The squat is one of those movements that has no gray area. Either you love it or hate it but regardless of how you feel about it you have to respect it for its effectiveness in helping athletes develop their lower body. If performed properly with a full range of motion, squats can help all athletes improve for any athletic or physique endeavor. They are tough to do and take a lot of energy which is why some people aren’t big fans of them. So the last thing they need is something to make this challenging lift even more challenging. The thing is as fitness minded people, we know that finding the easy way isn’t the best way. The tougher it is, the more we will benefit from it. So for your next squat day I present you with this tip to make the squat more challenging as well as more effective.
With a normal squat, you lower yourself until the top of your thighs are parallel with the floor and immediately use force in your legs to stand back up with the weight on your back as quickly as possible. So what’s the trick I keep referencing? The trick is lowering yourself down “in the hole” and pausing at the bottom of the movement for a count of two before standing back up with the weight. This pause is similar to pausing the weight on your chest on the bench press in powerlifting. The purpose is to prevent any momentum from becoming a part of the lift so you have to exert more force to lift the weight. For the squat, that means the quadriceps, hamstrings, and glutes will have to work harder in order for you to generate the force necessary to stand back up with the weight. Your core will also have to work harder to keep you and the weight more stable. You will likely have to use less weight than you normally use for the squat so when trying this for the first time, make sure your working sets are with 75% of the weight you would use for traditional squats.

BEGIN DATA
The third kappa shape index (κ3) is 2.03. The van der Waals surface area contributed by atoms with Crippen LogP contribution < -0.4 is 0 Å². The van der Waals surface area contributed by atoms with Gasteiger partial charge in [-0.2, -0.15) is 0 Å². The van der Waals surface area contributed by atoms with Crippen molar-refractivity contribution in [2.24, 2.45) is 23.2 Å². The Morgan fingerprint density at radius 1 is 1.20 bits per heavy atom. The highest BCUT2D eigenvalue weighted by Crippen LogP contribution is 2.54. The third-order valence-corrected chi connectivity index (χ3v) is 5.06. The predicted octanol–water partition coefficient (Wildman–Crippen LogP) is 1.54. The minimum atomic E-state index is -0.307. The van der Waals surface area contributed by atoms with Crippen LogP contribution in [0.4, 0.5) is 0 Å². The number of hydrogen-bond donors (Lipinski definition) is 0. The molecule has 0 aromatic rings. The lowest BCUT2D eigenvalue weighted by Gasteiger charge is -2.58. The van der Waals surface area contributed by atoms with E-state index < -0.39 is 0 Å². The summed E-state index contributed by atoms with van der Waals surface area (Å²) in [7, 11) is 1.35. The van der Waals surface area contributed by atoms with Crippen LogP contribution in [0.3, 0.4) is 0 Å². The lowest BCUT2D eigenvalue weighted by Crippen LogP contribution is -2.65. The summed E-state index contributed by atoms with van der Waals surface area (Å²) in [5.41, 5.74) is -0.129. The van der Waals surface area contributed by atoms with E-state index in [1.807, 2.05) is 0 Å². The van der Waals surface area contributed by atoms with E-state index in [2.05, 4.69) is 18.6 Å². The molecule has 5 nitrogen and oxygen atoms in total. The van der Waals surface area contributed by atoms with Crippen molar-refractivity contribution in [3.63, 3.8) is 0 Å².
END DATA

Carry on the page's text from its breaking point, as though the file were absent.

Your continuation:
How to Perform the Pause Squat
Stand with the weight on the back of your shoulders as you normally would with a traditional squat. Make sure your feet are a little wider than shoulder with. Stand tall with your chest out, core tight, and looking straight ahead. Lower yourself by bending the knees and sitting back like you would be if you were going to sit in a chair. Keep going until the top of your thighs are parallel with the floor. Once you are in this position, stay there for a count of “one thousand one, one thousand two”. Push through your feel and generate as much force as possible from your legs to push yourself back up to a standing position. Do not relax at any point during the movement. Keep yourself tight and hold the weight with as tight of a grip as you can. Repeat for the desired number of reps.
There isn’t any major benefit to performing a longer pause so keep it to no more than two seconds. You can either make this your new style of squatting or you can alternate between performing pause squats and traditional squats so you can reap the best of both styles. You can also use this technique with any other version of the squat like front squats, goblet squats, and hack squats, among others. You should notice an increase in power and size in the legs within a few weeks of trying this if you’re new to pausing.
About the Author
Roger “ROCK” Lockridge is a writer whose work has been seen all over the world. He is most known as a writer for Iron Man Magazine and Bodybuilding.com. In 2009, he was named Bodybuilding.com Male Writer of the Year which along with the Female award is the highest award for writers in the bodybuilding/fitness world.
Roger is also known for his work against child abuse and domestic violence and he was featured as a part of the domestic violence documentary “30” as the only child survivor and the only male survivor in the film.